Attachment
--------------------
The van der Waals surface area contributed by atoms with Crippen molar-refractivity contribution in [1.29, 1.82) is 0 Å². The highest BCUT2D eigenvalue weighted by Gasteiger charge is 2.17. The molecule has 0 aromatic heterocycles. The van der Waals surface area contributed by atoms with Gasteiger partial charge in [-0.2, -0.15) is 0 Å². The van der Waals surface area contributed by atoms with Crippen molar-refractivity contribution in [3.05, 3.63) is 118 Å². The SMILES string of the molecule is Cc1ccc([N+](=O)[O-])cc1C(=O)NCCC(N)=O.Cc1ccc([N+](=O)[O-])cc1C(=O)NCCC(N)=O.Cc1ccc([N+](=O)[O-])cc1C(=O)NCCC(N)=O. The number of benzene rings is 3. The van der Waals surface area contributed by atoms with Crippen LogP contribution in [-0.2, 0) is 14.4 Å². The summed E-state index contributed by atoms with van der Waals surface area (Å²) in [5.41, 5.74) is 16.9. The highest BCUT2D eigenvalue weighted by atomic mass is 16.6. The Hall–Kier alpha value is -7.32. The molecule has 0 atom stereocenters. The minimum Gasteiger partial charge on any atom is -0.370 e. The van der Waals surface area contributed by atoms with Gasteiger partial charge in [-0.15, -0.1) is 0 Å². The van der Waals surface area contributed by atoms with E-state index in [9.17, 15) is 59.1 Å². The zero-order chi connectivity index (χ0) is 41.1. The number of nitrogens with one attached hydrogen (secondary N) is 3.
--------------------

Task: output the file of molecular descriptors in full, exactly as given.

The van der Waals surface area contributed by atoms with Crippen molar-refractivity contribution in [1.29, 1.82) is 0 Å². The highest BCUT2D eigenvalue weighted by Gasteiger charge is 2.17. The molecule has 0 aromatic heterocycles. The van der Waals surface area contributed by atoms with Gasteiger partial charge in [-0.2, -0.15) is 0 Å². The van der Waals surface area contributed by atoms with Crippen molar-refractivity contribution in [3.05, 3.63) is 118 Å². The SMILES string of the molecule is Cc1ccc([N+](=O)[O-])cc1C(=O)NCCC(N)=O.Cc1ccc([N+](=O)[O-])cc1C(=O)NCCC(N)=O.Cc1ccc([N+](=O)[O-])cc1C(=O)NCCC(N)=O. The number of benzene rings is 3. The van der Waals surface area contributed by atoms with Crippen LogP contribution in [-0.2, 0) is 14.4 Å². The summed E-state index contributed by atoms with van der Waals surface area (Å²) in [5.41, 5.74) is 16.9. The highest BCUT2D eigenvalue weighted by atomic mass is 16.6. The Hall–Kier alpha value is -7.32. The molecule has 0 atom stereocenters. The minimum Gasteiger partial charge on any atom is -0.370 e. The van der Waals surface area contributed by atoms with Gasteiger partial charge in [-0.15, -0.1) is 0 Å². The van der Waals surface area contributed by atoms with E-state index in [9.17, 15) is 59.1 Å². The zero-order chi connectivity index (χ0) is 41.1. The number of nitrogens with one attached hydrogen (secondary N) is 3.